Rachael Young and Dwayne Antony choreograph their challenge to homophobia and transphobia in Caribbean communities through a stylised repetition of tasks and dance steps pushed to the limits of endurance. Their two bodies exist in relation, not only in the obvious moments of unison or canon, but in the instances of quiet as well, in the peeling of oranges and the unzipping of shoes. Two bodies, poised and beautiful, unapologetically black and queer. One of the most impactful moments of the performance features the voice of a pastor haranguing the ‘immorality’ of homosexuality and of trans identities, looped and warped to accompany a lean and bend, in and out of a strict band of light. The performers faces appear and recede, into light and out of sight into darkness. The hateful narrative of the soundtrack loses its legibility through its rhythmic hijack.
Out engages with the legacy of colonial laws that still permeate the legal systems of many Caribbean countries, buggery laws that foster and endorse a wider homophobia. The histories that affect cultural perceptions of sexuality involve the world, and the contemporary experience of individuals in diasporic communities echoes the legacy of varied oppression. Whilst Western societies congratulate themselves for increasing (but still not universal) tolerance, the impact of its role in the origination of these attitudes must be still acknowledged and reflected on.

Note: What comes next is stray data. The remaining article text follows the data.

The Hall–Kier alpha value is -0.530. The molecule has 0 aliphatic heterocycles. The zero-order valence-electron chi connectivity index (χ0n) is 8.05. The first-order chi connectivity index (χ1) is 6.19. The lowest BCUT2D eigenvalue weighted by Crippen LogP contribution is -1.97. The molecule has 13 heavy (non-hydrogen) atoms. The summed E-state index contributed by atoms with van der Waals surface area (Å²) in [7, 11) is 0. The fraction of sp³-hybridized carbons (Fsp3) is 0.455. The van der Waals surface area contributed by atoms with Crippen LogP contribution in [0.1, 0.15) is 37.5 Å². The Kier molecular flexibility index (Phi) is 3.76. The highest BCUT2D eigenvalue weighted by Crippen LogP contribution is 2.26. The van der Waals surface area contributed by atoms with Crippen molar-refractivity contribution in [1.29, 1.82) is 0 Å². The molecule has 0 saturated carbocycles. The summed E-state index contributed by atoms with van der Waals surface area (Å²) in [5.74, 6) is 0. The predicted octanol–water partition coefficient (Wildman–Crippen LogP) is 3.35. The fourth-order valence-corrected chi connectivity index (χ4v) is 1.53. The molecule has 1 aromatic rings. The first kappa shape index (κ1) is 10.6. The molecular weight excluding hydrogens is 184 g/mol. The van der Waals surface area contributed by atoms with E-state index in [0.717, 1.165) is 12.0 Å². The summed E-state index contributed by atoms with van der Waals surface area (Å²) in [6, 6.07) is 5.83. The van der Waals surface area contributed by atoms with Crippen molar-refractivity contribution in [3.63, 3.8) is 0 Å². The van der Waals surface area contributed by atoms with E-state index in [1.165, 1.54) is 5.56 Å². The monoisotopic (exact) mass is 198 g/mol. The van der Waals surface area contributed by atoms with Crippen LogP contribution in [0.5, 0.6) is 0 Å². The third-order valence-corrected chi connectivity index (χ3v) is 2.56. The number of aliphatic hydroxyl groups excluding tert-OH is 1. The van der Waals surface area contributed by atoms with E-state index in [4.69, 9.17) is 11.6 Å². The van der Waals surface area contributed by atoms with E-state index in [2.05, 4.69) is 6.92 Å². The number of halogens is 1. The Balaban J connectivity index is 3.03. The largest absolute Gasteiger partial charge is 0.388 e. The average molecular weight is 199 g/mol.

The fierceness of the movement in Out, the physical conviction and relentless power reflects an often-unacknowledged strength in difference. It reflects the egregiousness of masculinist and cisnormative dialogues, and the fragility of cultural stereotypes. These different signifiers circle throughout, race and sexuality, bodies and power. Dancing in abandon to dancehall in the opening, a genre that became a musical byword for homophobia in the 1990s, the two performers assert their place in wider culture, the importance of their identities and an affirmation of their selves.
- Lewis Church
Links Relevant to this diagnosis:
LGBT Rights in Jamaica – Equaldex
Being Black and Gay: The Illusion of Inclusion – The Fact Site
Being Black and LGBT in Britain (2016) – Maroon News